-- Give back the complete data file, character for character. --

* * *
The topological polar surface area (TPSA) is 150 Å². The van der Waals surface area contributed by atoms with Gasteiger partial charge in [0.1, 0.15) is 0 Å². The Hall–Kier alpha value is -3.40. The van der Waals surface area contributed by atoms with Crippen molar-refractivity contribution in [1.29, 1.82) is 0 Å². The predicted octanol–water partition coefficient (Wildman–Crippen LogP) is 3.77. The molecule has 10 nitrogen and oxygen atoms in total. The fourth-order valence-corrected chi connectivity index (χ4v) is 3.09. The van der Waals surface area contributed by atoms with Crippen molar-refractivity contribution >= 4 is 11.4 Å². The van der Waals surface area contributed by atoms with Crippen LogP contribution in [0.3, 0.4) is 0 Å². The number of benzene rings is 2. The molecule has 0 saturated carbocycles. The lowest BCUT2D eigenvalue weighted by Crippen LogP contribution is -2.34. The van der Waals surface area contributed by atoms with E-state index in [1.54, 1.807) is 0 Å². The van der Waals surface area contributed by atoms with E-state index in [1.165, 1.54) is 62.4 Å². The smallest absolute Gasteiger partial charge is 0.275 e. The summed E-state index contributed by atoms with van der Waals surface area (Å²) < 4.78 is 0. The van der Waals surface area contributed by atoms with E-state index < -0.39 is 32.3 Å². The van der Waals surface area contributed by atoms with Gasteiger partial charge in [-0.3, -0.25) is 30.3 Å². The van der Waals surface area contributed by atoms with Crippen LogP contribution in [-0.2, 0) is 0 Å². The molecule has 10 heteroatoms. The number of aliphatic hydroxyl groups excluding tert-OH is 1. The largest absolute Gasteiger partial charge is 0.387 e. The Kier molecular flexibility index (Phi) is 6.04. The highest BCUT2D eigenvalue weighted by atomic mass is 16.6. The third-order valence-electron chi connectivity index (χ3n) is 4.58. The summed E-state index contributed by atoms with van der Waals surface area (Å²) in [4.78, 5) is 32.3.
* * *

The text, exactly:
The topological polar surface area (TPSA) is 150 Å². The van der Waals surface area contributed by atoms with Gasteiger partial charge in [0.1, 0.15) is 0 Å². The Hall–Kier alpha value is -3.40. The van der Waals surface area contributed by atoms with Crippen molar-refractivity contribution in [1.29, 1.82) is 0 Å². The predicted octanol–water partition coefficient (Wildman–Crippen LogP) is 3.77. The molecule has 10 nitrogen and oxygen atoms in total. The fourth-order valence-corrected chi connectivity index (χ4v) is 3.09. The van der Waals surface area contributed by atoms with Crippen molar-refractivity contribution >= 4 is 11.4 Å². The van der Waals surface area contributed by atoms with Crippen LogP contribution in [0.3, 0.4) is 0 Å². The number of benzene rings is 2. The molecule has 0 saturated carbocycles. The lowest BCUT2D eigenvalue weighted by Crippen LogP contribution is -2.34. The van der Waals surface area contributed by atoms with E-state index in [1.54, 1.807) is 0 Å². The van der Waals surface area contributed by atoms with E-state index in [1.165, 1.54) is 62.4 Å². The smallest absolute Gasteiger partial charge is 0.275 e. The summed E-state index contributed by atoms with van der Waals surface area (Å²) < 4.78 is 0. The van der Waals surface area contributed by atoms with E-state index < -0.39 is 32.3 Å². The van der Waals surface area contributed by atoms with Gasteiger partial charge in [-0.3, -0.25) is 30.3 Å². The van der Waals surface area contributed by atoms with Crippen LogP contribution in [-0.2, 0) is 0 Å². The molecule has 10 heteroatoms. The number of aliphatic hydroxyl groups excluding tert-OH is 1. The largest absolute Gasteiger partial charge is 0.387 e. The Kier molecular flexibility index (Phi) is 6.04. The highest BCUT2D eigenvalue weighted by atomic mass is 16.6. The third-order valence-electron chi connectivity index (χ3n) is 4.58. The summed E-state index contributed by atoms with van der Waals surface area (Å²) in [4.78, 5) is 32.3.